Re: [OPE-L] Anita's Chocolate Cake / Chance in History

From: Jerry Levy (Gerald_A_Levy@MSN.COM)
Date: Tue Nov 15 2005 - 08:23:33 EST

>  The quote being referred to is in a
> letter of Marx to Dr. Kugelmann, April 17, 1871,
> referring to the Paris Commune.  This letter is
> reprinted in most versions of The Civil War in France.
> "World history would indeed be very easy to make, if
> the struggle were taken up only on condition of
> infallibly favourable chances.  It would, on the other
> hand, be of a very mystical nature, if "accidents"
> played no part."

I think this quote fits in well with the discussion we have been
having recently.  E.g. I think it fits in well with a claim made by
Steve recently:

" But to really explain the (differential) effect of each of each of
the examples or conditions of existence of each that you mention
would require an empirical analysis,  ONE WHICH COULD LEAD
TO POTENTIAL SURPRISE,  and recognize the importance
of variation or difference." (emphasis added, JL)

Certainly (mainstream and radical)  historians should (and I think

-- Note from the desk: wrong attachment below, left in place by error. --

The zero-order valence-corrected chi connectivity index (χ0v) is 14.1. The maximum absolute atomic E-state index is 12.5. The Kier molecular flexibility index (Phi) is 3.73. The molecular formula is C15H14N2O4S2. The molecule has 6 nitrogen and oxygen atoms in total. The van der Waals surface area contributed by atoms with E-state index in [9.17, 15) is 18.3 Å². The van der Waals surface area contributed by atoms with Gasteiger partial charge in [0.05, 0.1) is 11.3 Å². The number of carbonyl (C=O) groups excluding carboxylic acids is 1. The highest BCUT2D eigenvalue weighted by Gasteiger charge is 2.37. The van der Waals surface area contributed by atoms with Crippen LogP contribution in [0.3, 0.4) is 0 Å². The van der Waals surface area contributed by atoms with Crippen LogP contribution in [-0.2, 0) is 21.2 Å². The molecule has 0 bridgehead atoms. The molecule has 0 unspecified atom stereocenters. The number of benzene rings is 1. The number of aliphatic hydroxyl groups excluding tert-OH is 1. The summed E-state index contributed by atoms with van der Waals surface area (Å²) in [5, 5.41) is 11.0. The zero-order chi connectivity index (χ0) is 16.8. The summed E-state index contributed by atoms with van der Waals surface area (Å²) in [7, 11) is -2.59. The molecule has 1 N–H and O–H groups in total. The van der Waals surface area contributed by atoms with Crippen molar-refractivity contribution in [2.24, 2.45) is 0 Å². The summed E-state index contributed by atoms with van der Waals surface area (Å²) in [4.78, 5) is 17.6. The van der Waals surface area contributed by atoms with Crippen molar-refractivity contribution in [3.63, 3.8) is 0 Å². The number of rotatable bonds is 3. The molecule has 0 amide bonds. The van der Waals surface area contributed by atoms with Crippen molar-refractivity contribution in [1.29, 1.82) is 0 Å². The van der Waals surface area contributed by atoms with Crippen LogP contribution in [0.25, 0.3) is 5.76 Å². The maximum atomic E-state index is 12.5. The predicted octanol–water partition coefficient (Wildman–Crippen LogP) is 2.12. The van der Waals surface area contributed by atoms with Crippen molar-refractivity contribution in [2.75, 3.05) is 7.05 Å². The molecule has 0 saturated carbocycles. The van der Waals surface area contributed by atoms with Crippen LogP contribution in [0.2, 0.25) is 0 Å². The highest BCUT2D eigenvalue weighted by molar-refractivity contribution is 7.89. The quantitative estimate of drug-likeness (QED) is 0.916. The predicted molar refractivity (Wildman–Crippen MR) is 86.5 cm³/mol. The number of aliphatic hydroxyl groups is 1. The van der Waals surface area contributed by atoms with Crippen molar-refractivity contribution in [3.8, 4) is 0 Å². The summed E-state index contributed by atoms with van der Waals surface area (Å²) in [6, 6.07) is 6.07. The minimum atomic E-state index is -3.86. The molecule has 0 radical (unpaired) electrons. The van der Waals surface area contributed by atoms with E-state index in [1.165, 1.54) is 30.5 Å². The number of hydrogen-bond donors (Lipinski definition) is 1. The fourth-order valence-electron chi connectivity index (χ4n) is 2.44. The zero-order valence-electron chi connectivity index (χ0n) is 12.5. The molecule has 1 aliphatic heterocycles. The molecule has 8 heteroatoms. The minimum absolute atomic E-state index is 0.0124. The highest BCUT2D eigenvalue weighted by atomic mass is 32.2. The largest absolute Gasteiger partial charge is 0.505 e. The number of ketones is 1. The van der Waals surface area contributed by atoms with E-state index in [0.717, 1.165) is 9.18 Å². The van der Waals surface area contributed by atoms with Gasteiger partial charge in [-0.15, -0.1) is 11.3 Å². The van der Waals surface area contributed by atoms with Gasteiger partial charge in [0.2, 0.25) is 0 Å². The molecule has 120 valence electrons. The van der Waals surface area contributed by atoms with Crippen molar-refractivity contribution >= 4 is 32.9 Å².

generally do) leave themselves open to "potential surprise", chance
events, and "accidents" when researching a specific historical event.
I think the principle here should be that the more *concrete* the
issue the more *possibility* for chance and surprise.  That is, there
is a different role for chance and surprise depending on the level
of abstraction of the analysis, i.e. as we proceed to reconstruct a
subject matter in thought the role of chance which is often assumed
not to exist except as potential at a more abstract level of
abstraction,  must be considered when we analyze a phenomena
in its most concrete, specific form.  I would guess that Steve does
not agree with all of this paragraph, but  what I'm suggesting here is
that the way in which we analyze more concrete, contingent, conjunctural
developments may be similar despite difference in the way in which
we understand more abstract theory.

In solidarity, Jerry

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